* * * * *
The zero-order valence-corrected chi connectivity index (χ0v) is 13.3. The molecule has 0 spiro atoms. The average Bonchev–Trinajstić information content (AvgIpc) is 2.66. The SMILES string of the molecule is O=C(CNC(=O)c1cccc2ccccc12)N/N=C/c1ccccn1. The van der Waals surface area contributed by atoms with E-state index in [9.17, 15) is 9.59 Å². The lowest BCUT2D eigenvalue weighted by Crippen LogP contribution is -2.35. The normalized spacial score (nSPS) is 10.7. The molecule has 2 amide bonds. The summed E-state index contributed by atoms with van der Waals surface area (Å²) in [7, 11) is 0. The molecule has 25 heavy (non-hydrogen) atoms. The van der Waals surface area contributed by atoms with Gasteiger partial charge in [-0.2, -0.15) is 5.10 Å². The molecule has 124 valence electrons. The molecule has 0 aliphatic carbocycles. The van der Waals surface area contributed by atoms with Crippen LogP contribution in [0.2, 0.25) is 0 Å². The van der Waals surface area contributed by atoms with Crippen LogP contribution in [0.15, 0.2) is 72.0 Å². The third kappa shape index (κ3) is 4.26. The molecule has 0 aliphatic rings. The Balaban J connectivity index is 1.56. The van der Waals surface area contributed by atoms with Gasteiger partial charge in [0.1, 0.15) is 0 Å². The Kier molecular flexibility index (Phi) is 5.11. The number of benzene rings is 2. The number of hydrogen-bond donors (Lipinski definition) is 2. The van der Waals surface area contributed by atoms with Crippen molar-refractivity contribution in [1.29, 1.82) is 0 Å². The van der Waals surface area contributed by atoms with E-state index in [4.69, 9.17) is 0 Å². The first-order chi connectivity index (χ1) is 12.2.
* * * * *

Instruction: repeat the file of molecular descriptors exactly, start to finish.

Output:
The zero-order valence-corrected chi connectivity index (χ0v) is 13.3. The molecule has 0 spiro atoms. The average Bonchev–Trinajstić information content (AvgIpc) is 2.66. The SMILES string of the molecule is O=C(CNC(=O)c1cccc2ccccc12)N/N=C/c1ccccn1. The van der Waals surface area contributed by atoms with E-state index in [9.17, 15) is 9.59 Å². The lowest BCUT2D eigenvalue weighted by Crippen LogP contribution is -2.35. The normalized spacial score (nSPS) is 10.7. The molecule has 2 amide bonds. The summed E-state index contributed by atoms with van der Waals surface area (Å²) in [7, 11) is 0. The molecule has 25 heavy (non-hydrogen) atoms. The van der Waals surface area contributed by atoms with Gasteiger partial charge in [-0.2, -0.15) is 5.10 Å². The molecule has 124 valence electrons. The molecule has 0 aliphatic carbocycles. The van der Waals surface area contributed by atoms with Crippen LogP contribution in [0.2, 0.25) is 0 Å². The van der Waals surface area contributed by atoms with Crippen LogP contribution in [0.15, 0.2) is 72.0 Å². The third kappa shape index (κ3) is 4.26. The molecule has 0 aliphatic rings. The Balaban J connectivity index is 1.56. The van der Waals surface area contributed by atoms with Gasteiger partial charge in [0.1, 0.15) is 0 Å². The Kier molecular flexibility index (Phi) is 5.11. The number of benzene rings is 2. The number of hydrogen-bond donors (Lipinski definition) is 2. The van der Waals surface area contributed by atoms with Crippen molar-refractivity contribution in [1.29, 1.82) is 0 Å². The van der Waals surface area contributed by atoms with E-state index in [4.69, 9.17) is 0 Å². The first-order chi connectivity index (χ1) is 12.2.